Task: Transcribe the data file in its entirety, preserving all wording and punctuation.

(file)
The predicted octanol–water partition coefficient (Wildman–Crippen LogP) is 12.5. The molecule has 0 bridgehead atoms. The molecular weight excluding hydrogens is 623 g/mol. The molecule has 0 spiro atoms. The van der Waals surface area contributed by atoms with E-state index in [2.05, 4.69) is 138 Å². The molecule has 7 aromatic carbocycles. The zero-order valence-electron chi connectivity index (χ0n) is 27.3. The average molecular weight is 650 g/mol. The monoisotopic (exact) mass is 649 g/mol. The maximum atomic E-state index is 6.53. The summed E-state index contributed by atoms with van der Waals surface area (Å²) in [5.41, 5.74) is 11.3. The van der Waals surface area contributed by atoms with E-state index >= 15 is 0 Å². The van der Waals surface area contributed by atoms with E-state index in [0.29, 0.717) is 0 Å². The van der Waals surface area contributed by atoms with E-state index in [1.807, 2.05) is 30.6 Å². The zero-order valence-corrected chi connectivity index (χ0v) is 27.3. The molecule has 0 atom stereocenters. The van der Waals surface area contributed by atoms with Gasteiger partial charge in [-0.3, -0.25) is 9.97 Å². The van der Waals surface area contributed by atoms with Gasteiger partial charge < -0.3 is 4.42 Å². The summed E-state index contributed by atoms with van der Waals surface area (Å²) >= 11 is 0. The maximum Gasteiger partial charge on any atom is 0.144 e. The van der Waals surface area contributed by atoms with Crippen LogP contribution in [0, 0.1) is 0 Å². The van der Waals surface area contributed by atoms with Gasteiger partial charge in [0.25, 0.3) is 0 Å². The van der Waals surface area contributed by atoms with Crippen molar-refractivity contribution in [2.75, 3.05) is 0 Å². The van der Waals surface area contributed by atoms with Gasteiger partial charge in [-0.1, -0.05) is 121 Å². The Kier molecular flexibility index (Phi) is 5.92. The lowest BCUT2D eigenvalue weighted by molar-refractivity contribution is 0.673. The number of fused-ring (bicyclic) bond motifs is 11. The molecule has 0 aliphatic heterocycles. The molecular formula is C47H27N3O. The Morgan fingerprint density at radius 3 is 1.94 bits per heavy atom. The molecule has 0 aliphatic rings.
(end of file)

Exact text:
The predicted octanol–water partition coefficient (Wildman–Crippen LogP) is 12.5. The molecule has 0 bridgehead atoms. The molecular weight excluding hydrogens is 623 g/mol. The molecule has 0 spiro atoms. The van der Waals surface area contributed by atoms with E-state index in [2.05, 4.69) is 138 Å². The molecule has 7 aromatic carbocycles. The zero-order valence-electron chi connectivity index (χ0n) is 27.3. The average molecular weight is 650 g/mol. The monoisotopic (exact) mass is 649 g/mol. The maximum atomic E-state index is 6.53. The summed E-state index contributed by atoms with van der Waals surface area (Å²) in [5.41, 5.74) is 11.3. The van der Waals surface area contributed by atoms with E-state index >= 15 is 0 Å². The van der Waals surface area contributed by atoms with E-state index in [0.29, 0.717) is 0 Å². The van der Waals surface area contributed by atoms with E-state index in [1.807, 2.05) is 30.6 Å². The zero-order valence-corrected chi connectivity index (χ0v) is 27.3. The molecule has 0 atom stereocenters. The van der Waals surface area contributed by atoms with Gasteiger partial charge in [-0.3, -0.25) is 9.97 Å². The van der Waals surface area contributed by atoms with Gasteiger partial charge < -0.3 is 4.42 Å². The summed E-state index contributed by atoms with van der Waals surface area (Å²) >= 11 is 0. The maximum Gasteiger partial charge on any atom is 0.144 e. The van der Waals surface area contributed by atoms with Crippen LogP contribution in [0, 0.1) is 0 Å². The van der Waals surface area contributed by atoms with Gasteiger partial charge in [0.25, 0.3) is 0 Å². The van der Waals surface area contributed by atoms with Crippen molar-refractivity contribution in [2.75, 3.05) is 0 Å². The van der Waals surface area contributed by atoms with Gasteiger partial charge in [-0.1, -0.05) is 121 Å². The Kier molecular flexibility index (Phi) is 5.92. The lowest BCUT2D eigenvalue weighted by molar-refractivity contribution is 0.673. The number of fused-ring (bicyclic) bond motifs is 11. The molecule has 0 aliphatic heterocycles. The molecular formula is C47H27N3O. The Morgan fingerprint density at radius 3 is 1.94 bits per heavy atom. The molecule has 0 aliphatic rings.